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Sifting design goals and establishing protocols

 
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nuckolls.bob(at)aeroelect
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PostPosted: Sat Jan 05, 2019 7:29 am    Post subject: Sifting design goals and establishing protocols Reply with quote

To: aeroelectric-list(at)matronics.com
Subject: Re: Re: Alternator/shunt question
Cc: it


Quote:
No alternator should be run at greater than 80% of its rating for any length of time.

That is a legacy rule of thumb (a very sore one at that)
left over from the days when a full-up electrical
system was driven with a generator . . . perhaps
as small as 25A . . . and batteries offered
a small fraction of today's products.

The idea was that you didn't want to launch
into the blue with a partially discharged battery
with running loads that used all of the generator
output leaving the battery un-attended.

Later the rule was modified to suggest that
the engine driven power source be capable
of running all necessary loads while recharging
the battery in some time frame . . . I don't
recall the number.

At least this change called for doing
purposeful load analysis and testing
to meet the 'time' irrespective of
any 'percentage'.


Quote:
So don't figure the backup at more than 24 amps.

Hold that thought . . .

Quote:
Even an AGM battery will charge (perhaps slowly) at any
voltage over 13 volts. Almost all 14 V aircraft electrowhizzies
will operate fine on 13V.

They DO160 qualify down to 10.0 volts

[img]cid:7.1.0.9.0.20190105092748.05ce8da8(at)aeroelectric.com.0[/img]


Quote:
If you intend to limp home on the back up alternator, know what
you need electrically and assume you get only partial
recharge of battery after starter draw.

If you've lost primary alternator minutes
after departure, given the performance of
modern batteries the order of the day
is return home. There is almost no scenario
where one would be electrically deprived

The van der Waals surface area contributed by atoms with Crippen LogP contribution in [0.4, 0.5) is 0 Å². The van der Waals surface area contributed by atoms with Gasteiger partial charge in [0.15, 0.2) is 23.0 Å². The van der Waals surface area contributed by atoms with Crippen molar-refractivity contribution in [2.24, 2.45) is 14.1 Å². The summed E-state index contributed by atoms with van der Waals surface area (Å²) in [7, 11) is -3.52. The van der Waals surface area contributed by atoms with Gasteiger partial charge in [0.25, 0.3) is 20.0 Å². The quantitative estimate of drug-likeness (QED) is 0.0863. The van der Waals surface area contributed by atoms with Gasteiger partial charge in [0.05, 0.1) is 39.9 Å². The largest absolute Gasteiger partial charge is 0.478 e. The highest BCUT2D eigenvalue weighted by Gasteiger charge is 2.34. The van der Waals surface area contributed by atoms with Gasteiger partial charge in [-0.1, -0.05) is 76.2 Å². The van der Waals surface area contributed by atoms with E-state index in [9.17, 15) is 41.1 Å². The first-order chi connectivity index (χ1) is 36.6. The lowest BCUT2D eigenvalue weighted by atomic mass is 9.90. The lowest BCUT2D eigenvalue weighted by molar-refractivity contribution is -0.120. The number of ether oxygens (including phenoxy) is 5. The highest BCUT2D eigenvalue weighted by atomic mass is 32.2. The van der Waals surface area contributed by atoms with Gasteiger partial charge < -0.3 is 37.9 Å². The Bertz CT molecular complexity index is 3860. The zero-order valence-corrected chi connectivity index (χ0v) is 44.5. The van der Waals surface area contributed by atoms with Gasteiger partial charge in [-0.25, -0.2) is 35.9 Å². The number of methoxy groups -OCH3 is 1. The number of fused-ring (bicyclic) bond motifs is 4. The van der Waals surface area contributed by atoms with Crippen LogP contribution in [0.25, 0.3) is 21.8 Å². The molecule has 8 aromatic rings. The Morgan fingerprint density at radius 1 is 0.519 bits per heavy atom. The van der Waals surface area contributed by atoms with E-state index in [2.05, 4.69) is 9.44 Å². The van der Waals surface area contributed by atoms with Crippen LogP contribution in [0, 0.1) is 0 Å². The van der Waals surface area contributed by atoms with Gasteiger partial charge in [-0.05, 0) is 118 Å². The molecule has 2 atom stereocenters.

of energy to do the task whether the
battery is being recharged or not . . . what
is the operational incentive for arriving
back home with a dead main alternator and
100% charge on the battery?

Starting an engine (200A x 12.5v x 10 sec)
takes something on the order of 25,000
Watt seconds, 7 Watt-hours or 0.5 Ampere-hours
of battery capacity. On some airports that
would be replaced before you launched.
Assume you used another 0.5 Ah fiddling
with stuff before engine start . . . what
risk is added to your flight by departing
with 90 to 95 percent of battery capacity
remaining and TWO alternators?

<snip>
Of course if battery fails where only certified aircraft batteries
are available, the Concorde will bolt right in. If you are trying
to power two electronic ignitions, you may want to think about 2 batteries.

In my never humble opinion, anyone who suffers
battery failure away from home should be flogged
with his own headset cord.

EVERY away-from-home battery replacement is
foretold HOURS of operation before the
battery fails to crank an engine. If there's
an insidious down-side to dual alternators,
it has roots in the idea: "got two alternators,
I can run the battery until it craps
completely."

In the years of this List we've studied
'Dark-n-Stormy' night stories published in
the popular journals. The stories told
a great deal about the pilot's ignorance of
system condition and operations; very
little about emergency management.

I've often opined that the educated pilot
flying a MAINTAINED electrical system matched to
the mission has about 0.01% chance of suffering
an EMERGENCY with foundation in an electrical
failure.

Things break in airplanes all the time . . .
were it not so, FBO shops would be out of
business. The key to bullet-proofing yourself
and your airplane against bad days in the
cockpit starts with LOAD ANALYSIS with
scenarios divided up into the various flight
conditions, picking an architecture that